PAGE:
Queen's bra fitter sacked after revelations from tell-all book
What with Prince Harry and Meghan Markle's upcoming nuptials, the world can't seem to get enough of the British royal family. One topic, however, that no-one thought would come to the table was that of the royal bosoms.
Now, of course, the women in question purchase their bras from Rigby & Peller, and the owner of the British luxury lingerie brand, June Kenton, has personally seen to it that the regal knockers have been perfectly supported and fitted since 1960. She has worked as the official corsetiere to Queen Elizabeth II since the 1980's, as well as having fitted bras for other senior royals including the Queen Mother, Princess Diana and Princess Margaret.
However, the publication of her controversial new book has caused the renowned lingerie company to lose its royal warrant. Kenton's autobiography, titled Storm in a D-Cup, chronicles her career in luxury bra fitting and describes her visits to Buckingham Palace. And it's safe to say that the palace is not too pleased with her latest literary endeavour.
Richard Palmer, royal correspondent of the Daily Express, has confirmed Rigby & Peller has lost the royal warrant, writing "June Kenton has now confirmed that Rigby & Peller lost the Queen's royal warrant because the palace didn't like her book."
And June Kenton has admitted that she's rather distraught about it all. Speaking to the BBC she said,
"I'm very sad Buckingham Palace took exception to the story – it’s a kind and gentle story about what went on in my life, I only ever said I went there, not what happened. I have never, ever spoken about what I do there with her, or the Queen Mother or Princess Margaret. I think it’s unbelievable. It’s just upsetting at the end of my life, but what can I do. I can’t fight with Buckingham Palace and I wouldn’t want to, but it’s hard."
While Kenton has asserted that she believes that she has been perfectly "honourable" throughout the course of her career and that she doesn't believe that there's anything in the book which could have caused offence, others have found several passages within the book which may have overstepped the mark. Certainly, in one chapter Kenton discusses how she once gave the Queen a bra fitting in front of her corgis:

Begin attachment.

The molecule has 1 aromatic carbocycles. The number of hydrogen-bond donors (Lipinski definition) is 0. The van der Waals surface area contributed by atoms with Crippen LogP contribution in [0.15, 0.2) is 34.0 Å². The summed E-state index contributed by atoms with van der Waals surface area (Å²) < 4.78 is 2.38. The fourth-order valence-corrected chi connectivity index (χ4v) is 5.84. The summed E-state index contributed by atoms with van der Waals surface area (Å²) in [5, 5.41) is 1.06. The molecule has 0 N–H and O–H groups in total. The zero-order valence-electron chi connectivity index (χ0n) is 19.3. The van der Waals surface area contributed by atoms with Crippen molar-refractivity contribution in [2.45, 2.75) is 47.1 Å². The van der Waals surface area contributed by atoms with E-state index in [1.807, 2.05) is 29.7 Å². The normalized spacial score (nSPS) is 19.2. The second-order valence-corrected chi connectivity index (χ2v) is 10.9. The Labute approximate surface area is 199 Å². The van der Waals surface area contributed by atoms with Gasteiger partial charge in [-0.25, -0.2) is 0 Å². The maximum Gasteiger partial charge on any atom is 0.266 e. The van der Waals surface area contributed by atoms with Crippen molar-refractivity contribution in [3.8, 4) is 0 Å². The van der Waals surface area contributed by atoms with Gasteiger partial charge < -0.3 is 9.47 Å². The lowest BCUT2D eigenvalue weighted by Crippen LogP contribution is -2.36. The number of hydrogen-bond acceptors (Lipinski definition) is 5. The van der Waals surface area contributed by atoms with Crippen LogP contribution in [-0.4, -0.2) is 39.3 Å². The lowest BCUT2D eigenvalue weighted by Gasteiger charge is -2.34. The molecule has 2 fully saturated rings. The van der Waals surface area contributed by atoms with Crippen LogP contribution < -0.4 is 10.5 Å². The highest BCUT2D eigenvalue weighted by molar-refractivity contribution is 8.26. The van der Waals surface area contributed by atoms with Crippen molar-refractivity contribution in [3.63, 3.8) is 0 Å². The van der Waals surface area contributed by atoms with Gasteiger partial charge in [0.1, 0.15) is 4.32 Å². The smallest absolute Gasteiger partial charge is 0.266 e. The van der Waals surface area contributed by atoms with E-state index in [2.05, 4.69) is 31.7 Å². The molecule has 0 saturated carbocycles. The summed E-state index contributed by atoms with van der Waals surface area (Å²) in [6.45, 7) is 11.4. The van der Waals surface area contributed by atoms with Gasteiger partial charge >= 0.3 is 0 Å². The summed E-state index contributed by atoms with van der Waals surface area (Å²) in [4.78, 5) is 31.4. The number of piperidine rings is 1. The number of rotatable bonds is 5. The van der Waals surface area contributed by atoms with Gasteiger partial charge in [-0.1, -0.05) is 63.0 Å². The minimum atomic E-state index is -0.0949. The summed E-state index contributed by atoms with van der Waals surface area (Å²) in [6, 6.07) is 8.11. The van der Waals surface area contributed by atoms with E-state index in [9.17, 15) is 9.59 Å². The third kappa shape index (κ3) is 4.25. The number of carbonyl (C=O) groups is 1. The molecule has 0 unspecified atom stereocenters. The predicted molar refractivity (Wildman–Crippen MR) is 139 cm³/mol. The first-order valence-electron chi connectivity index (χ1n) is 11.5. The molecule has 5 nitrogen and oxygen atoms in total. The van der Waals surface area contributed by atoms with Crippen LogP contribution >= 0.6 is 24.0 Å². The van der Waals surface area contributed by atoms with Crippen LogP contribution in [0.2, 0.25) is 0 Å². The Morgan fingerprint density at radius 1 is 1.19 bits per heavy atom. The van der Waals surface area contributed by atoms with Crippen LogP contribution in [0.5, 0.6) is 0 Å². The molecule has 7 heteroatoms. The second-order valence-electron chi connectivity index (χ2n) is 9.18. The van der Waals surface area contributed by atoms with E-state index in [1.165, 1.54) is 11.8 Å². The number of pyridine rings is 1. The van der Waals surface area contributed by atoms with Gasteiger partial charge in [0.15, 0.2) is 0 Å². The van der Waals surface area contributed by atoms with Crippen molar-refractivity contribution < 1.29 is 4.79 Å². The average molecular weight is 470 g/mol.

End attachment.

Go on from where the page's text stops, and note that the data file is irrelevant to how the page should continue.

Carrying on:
"Suddenly there was an enormous thunderclap. Her Majesty calmly flicked on the main light switch, looked out of her window and said she hoped it wouldn’t rain as she had 8,000 people coming for tea. Eight thousand! All I could think was that if I were her, I’d be busy cutting sandwiches rather than bothering with a bra fitting. However, even the grandest ladies in the land need to be well-supported.
"Her Majesty’s thoughts were obviously elsewhere as she ordered the dogs be brought in from outside and only then did we settle down to the business in hand.
"Pipe Major MacRae’s bagpipes were still droning on when I finally retraced my steps to the tradesman’s entrance. I was in a dream. Who could have predicted that I, June Kenton, a little Jewish lady who used to sell clothes on a market stall, would one day be fitting the monarch for a made-to-measure Rigby & Peller bra?"
While this doesn't read as particularly explicit or hair-raising material to you and I, it's understandable that the Royal Family wouldn't want the public talking about their breasts. As this tweet cogently surmises, "Don't think it was about what the book revealed, more maybe to do with that it has inspired people, especially the media, to discuss the Queen's boobs."
It seems like the #FreeTheNipple movement may have to wait a bit longer to get the endorsement of The Palace.